New Musical Express, March 1, 1986

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The Mortician's Wax

Danny Kelly

The King Of America (Part Two): Declan MacManus guides Danny Kelly through the LP of his coronation. Elvis died for this...

"I have no position in pop now, I resigned my post. I'm not in competition with anyone. The best people are in a class of one, and I'm the best example of what I am...

"Compared to what else's going on today, it's a punk record..." Declan Macmanus — his hand on the plug of the life support system that keeps Elvis Costello alive — is selling me his beloved new LP.

"What do you think about King Of America?" I think it's largely wonderful; a vindication of two years out of the racks. It's your most talked about work since This Year's Model and your best since Imperial Bedroom... "That wouldn't be very hard..."

...and, in many ways, among Costello's now 11-deep canon, it's often different, sometimes unique...

Uniquely, it's downbeat, careful, almost monochrome. The playing — lots of it courtesy of Presley's old spars, the TCB (Taking Care Of Business) crew — is an object lesson in low-key virtuosity.

"I resisted the temptation to grandstand, to drive nails through people's heads. I didn't betray the songs... everything serves them...

"Differently, for the first time since Almost Blue at least, a Costello record moves with a traditional, timelessly American, tread, albeit one minutely flecked by wholemeal forms; country, Irish, and whispers of cajun, zydeco and Tex Mex.

"We eschewed the current production fascism which dictates that all drums have to sound like cannon fire, all tambourines have to sound like saxophones. and so on...

"But these songs aren't folk. I'd just seen two perfect hit singles by The Pogues fail because the radio doesn't play "folk." And they're like a punk group compared to one guy with an acoustic guitar,

"Anyway, I'm a pop writer...

"Uniquely, America's torrent of words are unambiguous. Well, as unambiguous as Costello's come. The patented baroque linguistic cardtricks are largely gone, replaced by a simultaneously discomforting — the shock of the new — and cockle-warming directness.

"A couple of years ago my writing was sort've short-circuiting and slipping into those wordplay things, at which I'm quite good. It was all becoming pretty glib — I thought I'd have to start using less words.

"There's not too many words... this is the clearest lyrical record I've ever made. I used the number that I needed..."

Uniquely, the new record is largely without wickedness, acrimony, spite, bile or spleen. It is devoid of acid.

"I took it out. I want King to be a more loving record than my usual. It sounds pompous but I want good critics to use words like "compassionate," "humane," "generous"...

Differently, for the first time since his debut in fact, Costello has cut himself away from the umbilical security of The Attractions.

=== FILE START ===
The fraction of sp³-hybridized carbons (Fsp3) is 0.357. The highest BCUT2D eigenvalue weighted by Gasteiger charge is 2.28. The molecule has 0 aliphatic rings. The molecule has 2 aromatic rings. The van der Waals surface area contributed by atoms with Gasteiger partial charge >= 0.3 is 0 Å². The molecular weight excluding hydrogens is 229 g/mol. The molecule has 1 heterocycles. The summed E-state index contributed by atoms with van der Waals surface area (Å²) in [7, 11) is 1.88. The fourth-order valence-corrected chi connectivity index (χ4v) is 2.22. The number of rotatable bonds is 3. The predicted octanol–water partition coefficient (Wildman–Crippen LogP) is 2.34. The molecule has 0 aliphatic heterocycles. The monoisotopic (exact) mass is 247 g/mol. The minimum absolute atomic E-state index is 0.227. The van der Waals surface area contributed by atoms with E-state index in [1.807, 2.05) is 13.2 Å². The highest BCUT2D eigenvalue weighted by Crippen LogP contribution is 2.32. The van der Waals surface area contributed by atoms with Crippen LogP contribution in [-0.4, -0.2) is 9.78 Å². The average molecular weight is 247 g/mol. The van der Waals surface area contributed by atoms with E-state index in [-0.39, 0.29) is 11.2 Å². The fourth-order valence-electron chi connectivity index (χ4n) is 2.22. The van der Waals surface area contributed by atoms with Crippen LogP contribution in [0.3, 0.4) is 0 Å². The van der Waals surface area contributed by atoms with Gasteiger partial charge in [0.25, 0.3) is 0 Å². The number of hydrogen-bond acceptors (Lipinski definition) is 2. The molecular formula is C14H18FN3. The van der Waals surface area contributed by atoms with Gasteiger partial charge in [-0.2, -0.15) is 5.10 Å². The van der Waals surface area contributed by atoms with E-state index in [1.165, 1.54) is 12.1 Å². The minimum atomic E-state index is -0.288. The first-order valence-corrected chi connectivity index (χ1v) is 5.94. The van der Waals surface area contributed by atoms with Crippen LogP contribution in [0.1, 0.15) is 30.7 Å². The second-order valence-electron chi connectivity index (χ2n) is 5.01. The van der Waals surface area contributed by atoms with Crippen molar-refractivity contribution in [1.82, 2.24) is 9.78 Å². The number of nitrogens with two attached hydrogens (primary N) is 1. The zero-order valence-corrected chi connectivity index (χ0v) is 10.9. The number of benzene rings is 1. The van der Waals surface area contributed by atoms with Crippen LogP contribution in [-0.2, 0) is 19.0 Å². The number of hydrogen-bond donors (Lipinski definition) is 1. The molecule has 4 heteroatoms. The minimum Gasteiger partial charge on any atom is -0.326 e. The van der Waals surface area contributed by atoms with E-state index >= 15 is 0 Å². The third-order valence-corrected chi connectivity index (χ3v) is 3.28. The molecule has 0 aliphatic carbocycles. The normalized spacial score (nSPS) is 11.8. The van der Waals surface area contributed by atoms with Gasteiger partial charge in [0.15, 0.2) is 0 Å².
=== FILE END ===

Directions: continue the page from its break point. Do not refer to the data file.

"Obviously, I couldn't assume an emotional rapport with the new band. It was like a football team really; they stood around while I went through the songs, explaining everything — even my colloquialisms — to ensure that the meanings were clear. I was as honest with them as I could be...

"They came along with very few prejudices, very open-minded and hearted. They didn't say 'who's this weirdo, then?'..."

Uniquely, guitarist James Burton finds his often-wondrous, country-tinged playing twinkling with absurd ease behind the voice of a strange chap called Elvis... for the second time.

"In all honesty, I was just as thrilled to be playing with James because he'd worked with Gram Parsons! The good thing was that they talked about Elvis as a musician, just the singer in a band. They didn't have him up on some pedestal. After all the sleaze it was very pleasing to listen to people with fond memories, funny little stories to tell, y'know."

Did they take the piss? "Only joking asides... it wasn't as if I turned up wearing a gold lamé suit or acting weird..."

And very differently, a major pop writer is prepared, anxious even, to talk about his record without recourse to the usual battery of excuses, temperamentalities, get-outs and cosy generalities.

"I desperately want a fair hearing for this record, not to have people misread it... "Everything you don't understand on it is exactly what it appears to be..."

King Of America's pair of outright rockers ("Lovable" — "It's mostly straight, but isn't love tricky?" — and "Eisenhower Blues" — "a satirical blues, anyone who can't see why I recorded it is an idiot!") are self-explanatory, which leaves...

"Brilliant Mistake," opening proceedings and setting a sparkling standard for the rest of the LP, concerns itself with The Big Country.

"America? No place on earth has ever been based on such high principles, principles that have either been betrayed or used to beat people around the head with.

"This country, by comparison, has no constitutional morality yet people would still view America as being more unjust. But that's a huge argument, beyond the scope of this song. I simply chose three little scenes to illustrate America The Brilliant Mistake. It's not the last word... nothing on this record is the last word."

"You're not gonna do a thing to"... "Our Little Angel" is a country slide, a distanced view of a Costello mainstay, the coquette.

"It's just a story of a tease, a flirt tolerated by a bunch of hangers on, deflecting the more genuine feelings of ardent suitors. You know that scene, everybody does. It's small and trivial..."

And a close relative of "You Little Fool." "Ah, but that was a much sicker song..."

"Don't Let Me Be Misunderstood" — some bloody hope!

"Beneath The Animals' thuggish version, there was always another song in there. The reason I put it out as a single was to get across the very different sound of the LP. I have got some sympathy with the lyric, but not in any desparate way. Perhaps the voice misled people. I had a terrible throat that day, but I kind of liked the effect."

"Glitter Gulch" tackles the eat-your-own-shit-on-air-and-we'll-fly-you-to- Disneyland quiz-cum-torture shows.

"It's a throwaway song about throwaway culture. I didn't want to get all earnest about it... they're absurd and ludicrous, sure, but I didn't want to get all moralist about them. They present both laughable and tragic elements..."